Kaufmann sings both the Berlioz and Gounod Fausts, and soon will have a role debut as Romeo in Gounod’s “Romeo et Juliette” at Opera National de Paris *. But lest he be “pigeon-holed” simply as the emerging contemporary champion of French opera, he is simultaneously working on a rather different group of tenor roles - Walther in Wagner’s “Die Meistersinger” and the title role of Wagner’s “Parsifal” (he has already performed both roles at the Zurich Opera), as well as the title role of Wagner’s “Lohengrin”, that he is scheduled to sing at Munich’s Bayerische Staatsoper.

Natalie Dessay’s small stature and school-girl looks make her a natural for playing a giddy adolescent. But her dainty appearance belies as large a voice and as accomplished a coloratura technique as one finds in Manon or similar roles on the opera stages today. She is also a savvy actress who performs well under McVicar’s intensely detailed stage direction.

McVicar’s ideas constantly impress. At the Amiens coach stop, Dessay’s Manon sits on her stack of luggage. When she catches the eye of Kaufmann’s des Grieux, he stumbles into the stack of luggage, almost knocking her off of it.

In the apartment on the Rue Vivienne, the ballet characters spy on the lovers, continuously peeping from behind furnishings, even when Manon steps out of her clothes to take her bath. The Rue Vivienne quartet when Manon conspires with Bretigny, and Lescaut deceives des Grieux, was effectively presented.

Like Netrebko in the Los Angeles “Manon”, Dessay performs the aria Adieu, notre petite table while reclining on the table itself in erotic positions. When family honor requires the kidnapping of the Chevalier by his own father, it is more than emotionally traumatic for the errant son. He is knocked out cold by his abductors.

The father, Comte des Grieux, was wonderfully realized by Raymond Aceto, whose appearances in French roles are as impressive as his commanding presence of the Verdian repertory. The Comte’s relatively short appearances in his three different scenes of the opera become the center of attention whenever he is onstage. The encounter with Dessay’s Manon was beautifully and elegantly done.

No part of a McVicar production escapes the attention of the master. The ballet itself was a fascinating presentation, with a fantastic plot involving an archer-hunter and his prey. The irony, of course, is that this lavishly imaginative creation is barely noticed by the person for whom it was intended.

This being La Belle Epoque French opera, Massenet pulls out all the stops for an archetypal Saint Sulpice scene of religious sanctity giving way to sexual abandon. After an affecting scene between the Comte and the Chevalier, in which the former pitches the idea of marriage and fatherhood for the Chevalier, and after Kaufmann’s Chevalier sings (Ah! fuyez) his determination to overcome his memories of Manon, she shows up to wreck his willpower.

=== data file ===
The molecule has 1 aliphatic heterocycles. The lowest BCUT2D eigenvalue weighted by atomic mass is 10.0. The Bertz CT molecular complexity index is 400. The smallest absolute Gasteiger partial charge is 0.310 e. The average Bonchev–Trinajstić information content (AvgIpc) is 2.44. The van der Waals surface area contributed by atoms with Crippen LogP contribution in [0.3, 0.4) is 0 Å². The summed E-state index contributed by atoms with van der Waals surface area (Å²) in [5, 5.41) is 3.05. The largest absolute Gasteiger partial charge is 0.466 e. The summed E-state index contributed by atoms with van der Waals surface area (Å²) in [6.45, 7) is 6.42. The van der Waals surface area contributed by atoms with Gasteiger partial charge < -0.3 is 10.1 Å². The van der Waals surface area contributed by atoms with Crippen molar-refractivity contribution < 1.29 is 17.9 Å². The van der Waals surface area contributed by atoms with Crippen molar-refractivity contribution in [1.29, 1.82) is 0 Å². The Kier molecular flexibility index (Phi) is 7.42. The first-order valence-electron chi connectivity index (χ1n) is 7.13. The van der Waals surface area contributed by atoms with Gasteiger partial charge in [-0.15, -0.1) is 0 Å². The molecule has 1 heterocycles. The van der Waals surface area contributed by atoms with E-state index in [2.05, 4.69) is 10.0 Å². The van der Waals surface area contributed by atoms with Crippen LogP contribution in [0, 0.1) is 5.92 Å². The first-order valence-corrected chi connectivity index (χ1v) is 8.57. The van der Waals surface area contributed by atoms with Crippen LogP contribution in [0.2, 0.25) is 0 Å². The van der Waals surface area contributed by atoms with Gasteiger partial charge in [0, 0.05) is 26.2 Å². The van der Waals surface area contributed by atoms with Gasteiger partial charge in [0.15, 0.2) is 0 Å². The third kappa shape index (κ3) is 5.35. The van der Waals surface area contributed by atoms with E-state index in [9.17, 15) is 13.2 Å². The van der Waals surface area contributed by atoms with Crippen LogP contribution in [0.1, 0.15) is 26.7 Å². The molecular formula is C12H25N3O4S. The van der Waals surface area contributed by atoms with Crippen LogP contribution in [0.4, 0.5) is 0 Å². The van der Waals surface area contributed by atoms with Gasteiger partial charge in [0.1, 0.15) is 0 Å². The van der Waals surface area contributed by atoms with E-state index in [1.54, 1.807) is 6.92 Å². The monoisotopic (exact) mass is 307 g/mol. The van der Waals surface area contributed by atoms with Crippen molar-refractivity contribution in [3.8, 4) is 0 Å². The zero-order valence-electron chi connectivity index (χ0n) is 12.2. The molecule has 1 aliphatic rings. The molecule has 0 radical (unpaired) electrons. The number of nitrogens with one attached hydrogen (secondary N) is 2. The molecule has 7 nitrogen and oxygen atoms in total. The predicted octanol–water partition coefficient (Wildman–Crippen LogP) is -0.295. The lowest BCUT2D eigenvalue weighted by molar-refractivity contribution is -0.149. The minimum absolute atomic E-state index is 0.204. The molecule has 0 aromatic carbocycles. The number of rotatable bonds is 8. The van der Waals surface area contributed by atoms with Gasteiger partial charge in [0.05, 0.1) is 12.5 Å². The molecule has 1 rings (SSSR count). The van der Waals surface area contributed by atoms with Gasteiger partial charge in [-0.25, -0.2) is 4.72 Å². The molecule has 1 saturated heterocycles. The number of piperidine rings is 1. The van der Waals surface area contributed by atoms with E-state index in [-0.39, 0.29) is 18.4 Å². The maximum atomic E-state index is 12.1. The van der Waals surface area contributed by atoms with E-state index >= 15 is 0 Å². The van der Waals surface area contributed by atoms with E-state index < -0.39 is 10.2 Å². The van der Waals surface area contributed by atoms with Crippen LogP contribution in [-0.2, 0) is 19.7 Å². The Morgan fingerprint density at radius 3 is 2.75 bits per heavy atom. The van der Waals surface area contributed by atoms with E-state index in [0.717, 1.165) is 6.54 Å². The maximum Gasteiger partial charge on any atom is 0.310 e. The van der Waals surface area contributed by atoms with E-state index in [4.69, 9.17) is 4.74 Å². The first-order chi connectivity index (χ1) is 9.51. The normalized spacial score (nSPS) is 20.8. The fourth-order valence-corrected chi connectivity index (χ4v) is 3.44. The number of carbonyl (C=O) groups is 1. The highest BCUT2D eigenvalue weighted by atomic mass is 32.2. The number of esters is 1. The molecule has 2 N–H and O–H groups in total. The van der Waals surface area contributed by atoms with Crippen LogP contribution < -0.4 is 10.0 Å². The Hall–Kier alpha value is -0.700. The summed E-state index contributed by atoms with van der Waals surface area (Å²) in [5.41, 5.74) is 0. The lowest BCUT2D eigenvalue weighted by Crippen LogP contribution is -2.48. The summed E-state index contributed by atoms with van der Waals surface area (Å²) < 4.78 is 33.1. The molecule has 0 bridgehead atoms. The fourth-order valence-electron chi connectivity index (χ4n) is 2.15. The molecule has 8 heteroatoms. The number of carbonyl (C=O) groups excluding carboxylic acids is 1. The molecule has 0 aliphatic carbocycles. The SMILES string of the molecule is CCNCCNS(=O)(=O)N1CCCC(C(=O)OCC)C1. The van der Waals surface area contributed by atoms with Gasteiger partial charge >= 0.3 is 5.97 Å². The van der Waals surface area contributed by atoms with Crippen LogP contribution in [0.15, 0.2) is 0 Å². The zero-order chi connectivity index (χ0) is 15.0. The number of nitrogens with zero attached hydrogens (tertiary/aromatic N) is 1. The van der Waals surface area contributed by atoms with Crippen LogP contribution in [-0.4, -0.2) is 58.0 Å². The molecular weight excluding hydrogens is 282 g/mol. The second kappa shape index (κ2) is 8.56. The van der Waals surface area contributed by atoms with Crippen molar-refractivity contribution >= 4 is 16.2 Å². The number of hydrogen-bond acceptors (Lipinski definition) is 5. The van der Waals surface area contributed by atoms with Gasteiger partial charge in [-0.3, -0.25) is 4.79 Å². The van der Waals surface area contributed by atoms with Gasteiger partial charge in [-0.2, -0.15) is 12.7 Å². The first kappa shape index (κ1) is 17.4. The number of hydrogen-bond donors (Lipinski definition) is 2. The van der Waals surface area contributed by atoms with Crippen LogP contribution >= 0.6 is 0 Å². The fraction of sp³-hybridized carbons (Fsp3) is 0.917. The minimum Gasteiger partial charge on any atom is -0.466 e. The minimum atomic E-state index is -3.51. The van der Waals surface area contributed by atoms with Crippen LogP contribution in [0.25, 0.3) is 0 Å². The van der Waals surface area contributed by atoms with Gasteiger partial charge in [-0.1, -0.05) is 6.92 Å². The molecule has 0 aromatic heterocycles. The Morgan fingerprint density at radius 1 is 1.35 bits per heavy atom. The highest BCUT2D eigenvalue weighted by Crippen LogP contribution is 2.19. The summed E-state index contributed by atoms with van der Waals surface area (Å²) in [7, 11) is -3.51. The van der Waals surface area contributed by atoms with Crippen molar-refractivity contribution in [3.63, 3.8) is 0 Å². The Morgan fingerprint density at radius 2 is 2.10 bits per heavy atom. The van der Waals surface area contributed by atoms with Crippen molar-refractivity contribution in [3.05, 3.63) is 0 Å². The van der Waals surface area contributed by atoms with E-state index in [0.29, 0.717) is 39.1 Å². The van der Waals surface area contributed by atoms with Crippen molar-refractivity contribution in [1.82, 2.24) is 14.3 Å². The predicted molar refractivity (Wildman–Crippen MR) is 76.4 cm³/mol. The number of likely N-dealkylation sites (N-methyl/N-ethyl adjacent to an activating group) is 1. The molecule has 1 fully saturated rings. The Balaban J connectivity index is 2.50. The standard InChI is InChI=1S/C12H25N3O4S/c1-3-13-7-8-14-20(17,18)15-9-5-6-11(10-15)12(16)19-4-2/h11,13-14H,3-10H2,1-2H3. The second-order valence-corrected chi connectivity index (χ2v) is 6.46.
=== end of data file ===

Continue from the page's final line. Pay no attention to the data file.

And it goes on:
Few modern stage directors, certainly not McVicar, can resist the juxtaposition of Des Grieux’ line Ne parle pas d’amour ici, c’est un blaspheme (It’s blasphemy to speak of love in this place - Des Grieux clasping his hands in prayer in McVicar’s concept) with the two falling entwined in each others’ arms onto the floor of the sanctuary.

The scene that takes place in the Casino at the Hotel de Transylvanie is vintage McVicar. The croupier, in a deliciously decadent portrayal by tenor Rodell Rosel, is surrounded by persons of great wealth and profound depravity. In what seems to be perfectly natural behavior, virtually all of the characters of the opera - Guillot, the Chevalier and Manon, Lescaut, Pousette, Rosette and Javotte, even the Comte des Grieux - appear to frequent this very edgy place.

Everyone is gambling, and everyone seems intoxicated. One handsome young man loses everything except his underwear. But he snuggles next to some men who find his nakedness interesting enough to provide him with some additional paper money to stuff in his underwear as they delicately stroke his legs.

The moral of “Manon” may well be that it’s not in the interest of persons of limited means to go out of their way to cross and humiliate persons of wealth and power. The story ends badly for the lovers, especially for Manon, although the audience, particularly with this cast, can revel in the glorious music of the final scene.

Many were involved in this meritorious production, but special mention should be made of the Set and Costume Designer, Tanya McCallin, who was a true collaborator on such McVicar ideas as the voyeurism and the concept of the arena. A special note is the exclusive use of cloth for the costumes of a kind that existed in the 18th century (no synthetics). Thus, almost all of the production’s costumes are made of silk.

The McVicar production of this opera with the current cast is enthusiastically recommended.

*at Teatro La Fenice
Photo Credit: Robert Kusel/Lyric Opera Chicago